Thursday, 23 June 2011

Quickly approaching the beta stage...

EasyMatrix is getting to the point now where it's almost at beta. I have tons of ideas that I'd like to implement, but I am hesitant because (a) The whole point is to keep it simple to use and (b) originally I only wrote this as a tool to help myself create levels for my AI experiments, and it can already do that!

Since my last blog update, lots of cool stuff has happened...

  • I have now written the texturing routine, which includes a "Texture Paint" function
  • After a suggestion via the DarkBasic Forums, I have changed the node indicators from spheres to cubes
  • I can now Export a matrix design, and Import it again, complete with textures
  • I have implemented "AutoSave" which intelligently saves the design if any changes are made
  • I have moved away from an imported 3D object for the selector rod, replacing it with an internally rendered model.
  • The user can now toggle the "help panel" on or off
  • A few internal routines have been completely rewritten for extra efficiency
  • The code is now fully "Remmed Up", more concisely than I ever have in the past

There are a couple of things that I'm still looking at...
  • A "Flood Fill" function which covers all the tiles with the selected texture
  • A "Node/Tile Drag" function when you drag the selection up/down rather than click to raise/lower
  • "Auto Texture by Height" which automatically textures a tile depending on its height (experimental)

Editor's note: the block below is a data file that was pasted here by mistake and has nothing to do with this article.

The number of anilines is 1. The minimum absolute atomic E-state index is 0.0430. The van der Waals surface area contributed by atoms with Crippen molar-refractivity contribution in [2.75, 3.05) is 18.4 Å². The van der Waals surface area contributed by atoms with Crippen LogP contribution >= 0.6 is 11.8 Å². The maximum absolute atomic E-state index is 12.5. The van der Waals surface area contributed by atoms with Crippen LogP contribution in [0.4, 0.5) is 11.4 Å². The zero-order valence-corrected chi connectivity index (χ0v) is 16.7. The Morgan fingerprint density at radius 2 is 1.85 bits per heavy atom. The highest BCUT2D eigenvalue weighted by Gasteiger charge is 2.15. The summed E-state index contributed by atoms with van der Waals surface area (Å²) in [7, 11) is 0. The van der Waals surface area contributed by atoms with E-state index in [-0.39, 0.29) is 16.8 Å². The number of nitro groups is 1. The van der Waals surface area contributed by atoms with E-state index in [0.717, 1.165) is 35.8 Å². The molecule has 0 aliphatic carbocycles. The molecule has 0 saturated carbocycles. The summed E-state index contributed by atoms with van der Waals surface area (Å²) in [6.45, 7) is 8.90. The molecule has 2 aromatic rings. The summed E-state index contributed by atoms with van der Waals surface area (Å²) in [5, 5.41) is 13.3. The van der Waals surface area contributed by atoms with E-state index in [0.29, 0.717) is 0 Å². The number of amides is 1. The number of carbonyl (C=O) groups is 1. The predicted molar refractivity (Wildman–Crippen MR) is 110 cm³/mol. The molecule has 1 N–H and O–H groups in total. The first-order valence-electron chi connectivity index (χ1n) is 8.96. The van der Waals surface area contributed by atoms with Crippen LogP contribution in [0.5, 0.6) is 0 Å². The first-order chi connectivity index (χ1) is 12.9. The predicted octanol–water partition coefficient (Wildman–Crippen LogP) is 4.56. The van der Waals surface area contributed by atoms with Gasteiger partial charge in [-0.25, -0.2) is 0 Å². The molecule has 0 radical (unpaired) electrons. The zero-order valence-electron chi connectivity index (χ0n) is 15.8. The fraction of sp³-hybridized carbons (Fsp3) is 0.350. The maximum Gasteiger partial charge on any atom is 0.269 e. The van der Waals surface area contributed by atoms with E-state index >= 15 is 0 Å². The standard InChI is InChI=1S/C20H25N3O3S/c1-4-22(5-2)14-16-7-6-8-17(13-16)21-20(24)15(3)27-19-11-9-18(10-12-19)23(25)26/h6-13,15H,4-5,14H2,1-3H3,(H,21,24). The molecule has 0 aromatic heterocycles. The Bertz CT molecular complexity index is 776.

• "Lamp Posts" which allows the user to place a number of light sources
So it's getting there. I can throw together a perfectly usable level in about 5 minutes which, if coded without using EasyMatrix would take me the best part of a day (including texturing). That's pretty efficient in my book.

Of course I still need to code for the user-selectable bits such as Matrix dimensions, number of tiles, minimum and maximum node heights etc.., but I have pseudo-routines already in place that just need a graphical front end writing.

One thing I will have to look at is the texture pack. The one I'm using is just cobbled up from stock PaintShop Pro textures and colours, and I really am hopeless at graphics. But the idea is that the end user can replace the standard texture pack with one of their own design anyway. Maybe in a later release there will be a couple to choose from. Now if I could only talk someone into throwing some packs together for me..

I just made this level to show the editor in action (it took about 3 minutes), imagine that with a higher resolution (more matrix tiles), better textures, some light sources dotted about etc.. and you get the idea of what I'm trying to ultimately achieve here.

The alpha version used while writing this post can be downloaded FROM HERE.

My biggest "problem" at the moment is that I've fallen in love with Call of Duty 4 all over again...

Saturday, 11 June 2011

A near-usable tool!

I got some really productive coding sessions in over the last few nights. Yes, there were the usual bouts of frustration mixed with raw expletives and sprinkled with a topping of "wtf?", but on the whole, I got loads done.